Making a cardboard car move can be a fun, interactive project for home or in the classroom. By using air propulsion, you can move a cardboard car forward, or in reverse depending on the balloon placement, allowing students to watch the car move. Hosting simple races between one or more cardboard cars is a good way to encourage student enthusiasm and participation in the project. Use air-propulsion cardboard car races in science or art classes or just for fun.
- Skill level:
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Things you need
- Cardboard car
- Transparent tape
Place the cardboard car on a flat surface. Dispense a piece of tape, approximately a finger length, from the tape dispenser and stick ¼-inch of the tape on the table edge or on your leg to ensure easy access while your hands are occupied.
Inflate a balloon, holding the neck of the balloon so the air doesn't escape. Do not tie or otherwise close the balloon in any way. Hold the balloon neck tight.
Select a central spot near the back of the cardboard car and hold the balloon over that spot. Don't let go of the neck of the balloon. Continue to hold the balloon tightly so no air escapes. Point the neck of the balloon (in your hand) away from the back end of the car. If you reverse the balloon and position the inflated part of the balloon behind the car, your car will move in reverse, so make sure that the inflated portion of the balloon is above the car and the neck of the balloon, still in your hand, is behind the car.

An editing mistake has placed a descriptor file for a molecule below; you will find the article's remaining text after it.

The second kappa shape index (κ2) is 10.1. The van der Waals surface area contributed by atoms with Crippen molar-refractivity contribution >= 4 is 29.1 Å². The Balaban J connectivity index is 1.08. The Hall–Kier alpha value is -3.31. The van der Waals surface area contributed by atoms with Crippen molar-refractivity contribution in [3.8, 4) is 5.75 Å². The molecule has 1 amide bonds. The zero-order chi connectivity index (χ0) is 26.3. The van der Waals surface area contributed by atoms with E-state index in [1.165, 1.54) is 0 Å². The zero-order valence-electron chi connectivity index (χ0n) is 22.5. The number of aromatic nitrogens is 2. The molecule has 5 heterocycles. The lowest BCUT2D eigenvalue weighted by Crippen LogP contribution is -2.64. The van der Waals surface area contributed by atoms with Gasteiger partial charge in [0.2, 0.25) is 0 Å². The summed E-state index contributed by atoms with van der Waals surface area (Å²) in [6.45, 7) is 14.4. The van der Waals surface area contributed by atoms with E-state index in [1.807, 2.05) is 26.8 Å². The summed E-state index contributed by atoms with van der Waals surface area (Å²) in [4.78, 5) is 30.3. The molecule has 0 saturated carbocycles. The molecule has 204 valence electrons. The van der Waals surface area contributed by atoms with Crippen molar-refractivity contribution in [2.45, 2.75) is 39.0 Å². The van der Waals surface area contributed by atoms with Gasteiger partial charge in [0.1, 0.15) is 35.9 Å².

Position the neck of the balloon over the central spot that you picked. Loosely tape the neck of the balloon (still holding the neck of the balloon tight) with the piece of tape you set aside by placing the tape across the neck of the balloon horizontally and firmly rubbing the tape onto the cardboard and the balloon just above your fingers.
Place the cardboard car on a flat surface. Release your hand from the neck of the balloon. The air will escape from the inflated balloon, propelling the car forward (or in reverse if you have opted for this direction).
Tips and warnings
- Small balloons intended for water balloons work well for this project. Cardboard rockets can replace cardboard cars for the same air propulsion experiment in a classroom or home environment.
- Don't let small children handle or inflate balloons as they pose a choking hazard. If any balloons burst during the inflation or taping process, dispose of those rubber fragments immediately to avoid children or pets from ingesting and choking.
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